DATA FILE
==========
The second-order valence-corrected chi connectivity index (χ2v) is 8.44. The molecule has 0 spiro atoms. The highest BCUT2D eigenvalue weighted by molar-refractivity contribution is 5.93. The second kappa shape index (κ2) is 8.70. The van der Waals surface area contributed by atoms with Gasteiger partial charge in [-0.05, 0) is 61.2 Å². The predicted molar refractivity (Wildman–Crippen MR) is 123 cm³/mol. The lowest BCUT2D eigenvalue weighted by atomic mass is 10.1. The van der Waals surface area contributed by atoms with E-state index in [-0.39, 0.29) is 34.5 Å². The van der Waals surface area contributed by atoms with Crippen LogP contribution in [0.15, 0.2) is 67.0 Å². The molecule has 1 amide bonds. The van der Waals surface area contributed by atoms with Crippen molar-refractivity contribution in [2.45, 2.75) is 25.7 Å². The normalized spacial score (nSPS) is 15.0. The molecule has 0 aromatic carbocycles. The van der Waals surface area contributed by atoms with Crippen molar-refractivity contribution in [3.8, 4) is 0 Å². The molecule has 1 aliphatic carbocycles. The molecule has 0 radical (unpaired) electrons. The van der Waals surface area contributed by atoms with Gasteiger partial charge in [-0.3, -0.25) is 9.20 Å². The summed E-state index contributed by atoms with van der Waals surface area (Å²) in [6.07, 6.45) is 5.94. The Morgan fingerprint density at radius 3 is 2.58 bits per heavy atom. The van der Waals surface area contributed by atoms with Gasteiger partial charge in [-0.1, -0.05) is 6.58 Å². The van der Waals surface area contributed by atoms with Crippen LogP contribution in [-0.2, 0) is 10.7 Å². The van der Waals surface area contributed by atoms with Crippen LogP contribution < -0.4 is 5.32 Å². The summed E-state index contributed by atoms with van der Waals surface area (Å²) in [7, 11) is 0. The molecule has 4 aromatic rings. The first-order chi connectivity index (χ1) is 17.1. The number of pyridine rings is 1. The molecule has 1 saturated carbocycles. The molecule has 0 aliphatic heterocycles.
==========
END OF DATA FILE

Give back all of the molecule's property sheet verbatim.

The second-order valence-corrected chi connectivity index (χ2v) is 8.44. The molecule has 0 spiro atoms. The highest BCUT2D eigenvalue weighted by molar-refractivity contribution is 5.93. The second kappa shape index (κ2) is 8.70. The van der Waals surface area contributed by atoms with Gasteiger partial charge in [-0.05, 0) is 61.2 Å². The predicted molar refractivity (Wildman–Crippen MR) is 123 cm³/mol. The lowest BCUT2D eigenvalue weighted by atomic mass is 10.1. The van der Waals surface area contributed by atoms with E-state index in [-0.39, 0.29) is 34.5 Å². The van der Waals surface area contributed by atoms with Crippen LogP contribution in [0.15, 0.2) is 67.0 Å². The molecule has 1 amide bonds. The van der Waals surface area contributed by atoms with Crippen molar-refractivity contribution in [2.45, 2.75) is 25.7 Å². The normalized spacial score (nSPS) is 15.0. The molecule has 0 aromatic carbocycles. The van der Waals surface area contributed by atoms with Crippen molar-refractivity contribution in [3.8, 4) is 0 Å². The molecule has 1 aliphatic carbocycles. The molecule has 0 radical (unpaired) electrons. The van der Waals surface area contributed by atoms with Gasteiger partial charge in [-0.3, -0.25) is 9.20 Å². The summed E-state index contributed by atoms with van der Waals surface area (Å²) in [6.07, 6.45) is 5.94. The Morgan fingerprint density at radius 3 is 2.58 bits per heavy atom. The van der Waals surface area contributed by atoms with Gasteiger partial charge in [-0.1, -0.05) is 6.58 Å². The van der Waals surface area contributed by atoms with Crippen LogP contribution in [-0.2, 0) is 10.7 Å². The van der Waals surface area contributed by atoms with Crippen LogP contribution < -0.4 is 5.32 Å². The summed E-state index contributed by atoms with van der Waals surface area (Å²) in [7, 11) is 0. The molecule has 4 aromatic rings. The first-order chi connectivity index (χ1) is 17.1. The number of pyridine rings is 1. The molecule has 1 saturated carbocycles. The molecule has 0 aliphatic heterocycles.